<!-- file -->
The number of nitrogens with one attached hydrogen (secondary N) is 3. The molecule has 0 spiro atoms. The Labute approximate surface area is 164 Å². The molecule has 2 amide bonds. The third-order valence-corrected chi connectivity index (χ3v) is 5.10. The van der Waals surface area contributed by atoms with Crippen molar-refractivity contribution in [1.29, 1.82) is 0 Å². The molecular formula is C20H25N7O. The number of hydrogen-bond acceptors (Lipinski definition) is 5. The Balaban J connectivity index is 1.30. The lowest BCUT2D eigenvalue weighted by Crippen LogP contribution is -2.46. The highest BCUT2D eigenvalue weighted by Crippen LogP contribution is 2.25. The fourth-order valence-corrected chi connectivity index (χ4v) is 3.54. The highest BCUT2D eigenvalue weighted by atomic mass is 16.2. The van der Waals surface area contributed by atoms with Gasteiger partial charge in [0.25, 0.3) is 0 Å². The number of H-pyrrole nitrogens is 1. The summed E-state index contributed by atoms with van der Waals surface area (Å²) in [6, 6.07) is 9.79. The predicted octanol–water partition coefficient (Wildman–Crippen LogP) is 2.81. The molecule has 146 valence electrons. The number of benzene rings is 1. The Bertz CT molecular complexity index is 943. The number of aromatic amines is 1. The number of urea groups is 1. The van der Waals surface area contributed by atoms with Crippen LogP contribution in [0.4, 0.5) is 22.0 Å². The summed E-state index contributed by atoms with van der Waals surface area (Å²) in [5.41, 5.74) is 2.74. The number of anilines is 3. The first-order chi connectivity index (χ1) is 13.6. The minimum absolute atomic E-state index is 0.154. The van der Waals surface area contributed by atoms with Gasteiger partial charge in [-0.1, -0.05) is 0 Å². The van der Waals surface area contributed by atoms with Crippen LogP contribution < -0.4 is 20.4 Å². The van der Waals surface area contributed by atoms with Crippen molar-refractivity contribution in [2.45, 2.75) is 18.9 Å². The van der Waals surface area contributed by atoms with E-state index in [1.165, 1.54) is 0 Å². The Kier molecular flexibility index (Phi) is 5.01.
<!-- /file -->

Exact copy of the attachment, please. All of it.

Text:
The number of nitrogens with one attached hydrogen (secondary N) is 3. The molecule has 0 spiro atoms. The Labute approximate surface area is 164 Å². The molecule has 2 amide bonds. The third-order valence-corrected chi connectivity index (χ3v) is 5.10. The van der Waals surface area contributed by atoms with Crippen molar-refractivity contribution in [1.29, 1.82) is 0 Å². The molecular formula is C20H25N7O. The number of hydrogen-bond acceptors (Lipinski definition) is 5. The Balaban J connectivity index is 1.30. The lowest BCUT2D eigenvalue weighted by Crippen LogP contribution is -2.46. The highest BCUT2D eigenvalue weighted by Crippen LogP contribution is 2.25. The fourth-order valence-corrected chi connectivity index (χ4v) is 3.54. The highest BCUT2D eigenvalue weighted by atomic mass is 16.2. The van der Waals surface area contributed by atoms with Gasteiger partial charge in [0.25, 0.3) is 0 Å². The number of H-pyrrole nitrogens is 1. The summed E-state index contributed by atoms with van der Waals surface area (Å²) in [6, 6.07) is 9.79. The predicted octanol–water partition coefficient (Wildman–Crippen LogP) is 2.81. The molecule has 146 valence electrons. The number of benzene rings is 1. The Bertz CT molecular complexity index is 943. The number of aromatic amines is 1. The number of urea groups is 1. The van der Waals surface area contributed by atoms with Crippen LogP contribution in [0.4, 0.5) is 22.0 Å². The summed E-state index contributed by atoms with van der Waals surface area (Å²) in [5.41, 5.74) is 2.74. The number of anilines is 3. The first-order chi connectivity index (χ1) is 13.6. The minimum absolute atomic E-state index is 0.154. The van der Waals surface area contributed by atoms with Gasteiger partial charge in [-0.1, -0.05) is 0 Å². The van der Waals surface area contributed by atoms with Crippen LogP contribution < -0.4 is 20.4 Å². The van der Waals surface area contributed by atoms with Crippen molar-refractivity contribution in [2.45, 2.75) is 18.9 Å². The van der Waals surface area contributed by atoms with E-state index in [1.165, 1.54) is 0 Å². The Kier molecular flexibility index (Phi) is 5.01.